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Laplace Transform Definition

  1. Jun 17, 2013 #1
    In the attachment that I added I highlighted the portion I am questioning.

    I will define L[f(t)](s) to be the laplace transform of the function f(t).

    f(t) = e^t

    L[f(t)](s) = 1/(s-1). The laplace transform is defined for all values s≠1.

    L[f(t)](2) = 1.

    Question: "What do they mean by sufficiently large vales of s" because I don't consider s = 2 a large value.
     

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  3. Jun 17, 2013 #2

    Ray Vickson

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    Sufficiently large means s ≥ a (or maybe s > a) for some finite number 'a'. Although 1/(s-1) exists for all s ≠ 1, it really only represents the Laplace integral for s > 1. Here, '1' is a sufficiently large number. You are right: '0' is not sufficiently large.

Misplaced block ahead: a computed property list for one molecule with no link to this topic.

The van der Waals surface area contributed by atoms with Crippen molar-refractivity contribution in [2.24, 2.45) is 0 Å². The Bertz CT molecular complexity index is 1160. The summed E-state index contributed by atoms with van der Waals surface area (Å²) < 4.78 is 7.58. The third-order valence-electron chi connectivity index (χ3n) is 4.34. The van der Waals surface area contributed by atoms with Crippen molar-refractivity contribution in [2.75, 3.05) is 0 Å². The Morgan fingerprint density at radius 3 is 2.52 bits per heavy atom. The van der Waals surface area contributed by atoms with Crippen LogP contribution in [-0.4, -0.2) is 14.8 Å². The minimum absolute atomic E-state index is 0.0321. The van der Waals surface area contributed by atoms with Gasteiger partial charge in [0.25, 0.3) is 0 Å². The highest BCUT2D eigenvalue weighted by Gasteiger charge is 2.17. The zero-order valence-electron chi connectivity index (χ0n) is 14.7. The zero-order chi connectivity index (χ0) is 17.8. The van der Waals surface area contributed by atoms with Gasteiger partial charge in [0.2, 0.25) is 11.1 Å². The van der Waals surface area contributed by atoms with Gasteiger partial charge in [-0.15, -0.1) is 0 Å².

4. Jun 17, 2013 #3
    I think it would be better if they said s can be any value so long the integral (in the attachment) converges.

    Example:

    L[e^(at)](s) = ∫e-steatdt [from 0 to ∞] = e[t(a-s)]/(a-s) [from 0 to ∞] = 0 + 1/(s-a)

    where the term e[R(a-s)]/(a-s) tends to 0 as R→∞ IF s>a
     
  5. Jun 17, 2013 #4
    Sorry I noticed that the laplace didn't converge for s = 0 so I changed it to s = 2
     
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